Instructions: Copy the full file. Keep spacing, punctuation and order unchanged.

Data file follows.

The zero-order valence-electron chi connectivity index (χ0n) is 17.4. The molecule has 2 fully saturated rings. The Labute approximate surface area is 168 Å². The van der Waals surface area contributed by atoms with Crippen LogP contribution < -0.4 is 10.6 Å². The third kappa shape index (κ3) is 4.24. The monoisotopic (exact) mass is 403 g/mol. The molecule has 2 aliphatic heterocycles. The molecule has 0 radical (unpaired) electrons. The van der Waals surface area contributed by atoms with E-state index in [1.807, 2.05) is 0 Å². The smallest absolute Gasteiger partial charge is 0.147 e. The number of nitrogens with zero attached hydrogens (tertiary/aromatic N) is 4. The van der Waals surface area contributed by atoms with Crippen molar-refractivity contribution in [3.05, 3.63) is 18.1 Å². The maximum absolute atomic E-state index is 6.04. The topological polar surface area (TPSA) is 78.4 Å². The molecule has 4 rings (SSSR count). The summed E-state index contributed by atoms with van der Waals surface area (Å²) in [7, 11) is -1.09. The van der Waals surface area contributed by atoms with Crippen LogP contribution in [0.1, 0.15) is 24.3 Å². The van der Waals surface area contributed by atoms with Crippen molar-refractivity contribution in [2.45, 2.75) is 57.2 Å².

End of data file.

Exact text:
The zero-order valence-electron chi connectivity index (χ0n) is 17.4. The molecule has 2 fully saturated rings. The Labute approximate surface area is 168 Å². The van der Waals surface area contributed by atoms with Crippen LogP contribution < -0.4 is 10.6 Å². The third kappa shape index (κ3) is 4.24. The monoisotopic (exact) mass is 403 g/mol. The molecule has 2 aliphatic heterocycles. The molecule has 0 radical (unpaired) electrons. The van der Waals surface area contributed by atoms with E-state index in [1.807, 2.05) is 0 Å². The smallest absolute Gasteiger partial charge is 0.147 e. The number of nitrogens with zero attached hydrogens (tertiary/aromatic N) is 4. The van der Waals surface area contributed by atoms with Crippen molar-refractivity contribution in [3.05, 3.63) is 18.1 Å². The maximum absolute atomic E-state index is 6.04. The topological polar surface area (TPSA) is 78.4 Å². The molecule has 4 rings (SSSR count). The summed E-state index contributed by atoms with van der Waals surface area (Å²) in [7, 11) is -1.09. The van der Waals surface area contributed by atoms with Crippen LogP contribution in [0.1, 0.15) is 24.3 Å². The van der Waals surface area contributed by atoms with Crippen molar-refractivity contribution in [2.45, 2.75) is 57.2 Å².